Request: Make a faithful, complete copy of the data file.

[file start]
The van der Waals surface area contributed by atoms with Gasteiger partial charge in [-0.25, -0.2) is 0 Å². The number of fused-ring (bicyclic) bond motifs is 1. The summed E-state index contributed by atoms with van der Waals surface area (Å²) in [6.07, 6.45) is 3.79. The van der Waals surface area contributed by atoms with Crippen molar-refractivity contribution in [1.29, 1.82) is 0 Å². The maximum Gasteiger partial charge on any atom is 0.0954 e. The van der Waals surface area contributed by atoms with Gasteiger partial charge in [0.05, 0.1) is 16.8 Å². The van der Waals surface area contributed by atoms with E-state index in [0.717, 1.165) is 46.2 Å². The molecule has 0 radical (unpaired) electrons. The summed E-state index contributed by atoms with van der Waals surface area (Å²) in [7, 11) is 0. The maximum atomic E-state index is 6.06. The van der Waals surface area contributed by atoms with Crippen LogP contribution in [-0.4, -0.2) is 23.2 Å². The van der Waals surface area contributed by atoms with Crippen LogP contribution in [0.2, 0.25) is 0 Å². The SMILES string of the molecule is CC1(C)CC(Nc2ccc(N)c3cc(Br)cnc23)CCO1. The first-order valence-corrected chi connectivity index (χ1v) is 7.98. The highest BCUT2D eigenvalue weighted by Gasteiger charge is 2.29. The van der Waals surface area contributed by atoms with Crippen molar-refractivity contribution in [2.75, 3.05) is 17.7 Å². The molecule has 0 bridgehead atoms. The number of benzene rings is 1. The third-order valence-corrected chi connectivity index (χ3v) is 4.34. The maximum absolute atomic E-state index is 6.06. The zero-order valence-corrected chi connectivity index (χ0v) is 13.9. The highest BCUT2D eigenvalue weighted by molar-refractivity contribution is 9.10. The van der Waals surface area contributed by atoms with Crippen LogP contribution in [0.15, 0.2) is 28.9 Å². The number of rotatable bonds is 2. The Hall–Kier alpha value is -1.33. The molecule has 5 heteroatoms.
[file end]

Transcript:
The van der Waals surface area contributed by atoms with Gasteiger partial charge in [-0.25, -0.2) is 0 Å². The number of fused-ring (bicyclic) bond motifs is 1. The summed E-state index contributed by atoms with van der Waals surface area (Å²) in [6.07, 6.45) is 3.79. The van der Waals surface area contributed by atoms with Crippen molar-refractivity contribution in [1.29, 1.82) is 0 Å². The maximum Gasteiger partial charge on any atom is 0.0954 e. The van der Waals surface area contributed by atoms with Gasteiger partial charge in [0.05, 0.1) is 16.8 Å². The van der Waals surface area contributed by atoms with E-state index in [0.717, 1.165) is 46.2 Å². The molecule has 0 radical (unpaired) electrons. The summed E-state index contributed by atoms with van der Waals surface area (Å²) in [7, 11) is 0. The maximum atomic E-state index is 6.06. The van der Waals surface area contributed by atoms with Crippen LogP contribution in [-0.4, -0.2) is 23.2 Å². The van der Waals surface area contributed by atoms with Crippen LogP contribution in [0.2, 0.25) is 0 Å². The SMILES string of the molecule is CC1(C)CC(Nc2ccc(N)c3cc(Br)cnc23)CCO1. The first-order valence-corrected chi connectivity index (χ1v) is 7.98. The highest BCUT2D eigenvalue weighted by Gasteiger charge is 2.29. The van der Waals surface area contributed by atoms with Crippen molar-refractivity contribution in [2.75, 3.05) is 17.7 Å². The molecule has 0 bridgehead atoms. The number of benzene rings is 1. The third-order valence-corrected chi connectivity index (χ3v) is 4.34. The maximum absolute atomic E-state index is 6.06. The zero-order valence-corrected chi connectivity index (χ0v) is 13.9. The highest BCUT2D eigenvalue weighted by molar-refractivity contribution is 9.10. The van der Waals surface area contributed by atoms with Crippen LogP contribution in [0.15, 0.2) is 28.9 Å². The number of rotatable bonds is 2. The Hall–Kier alpha value is -1.33. The molecule has 5 heteroatoms.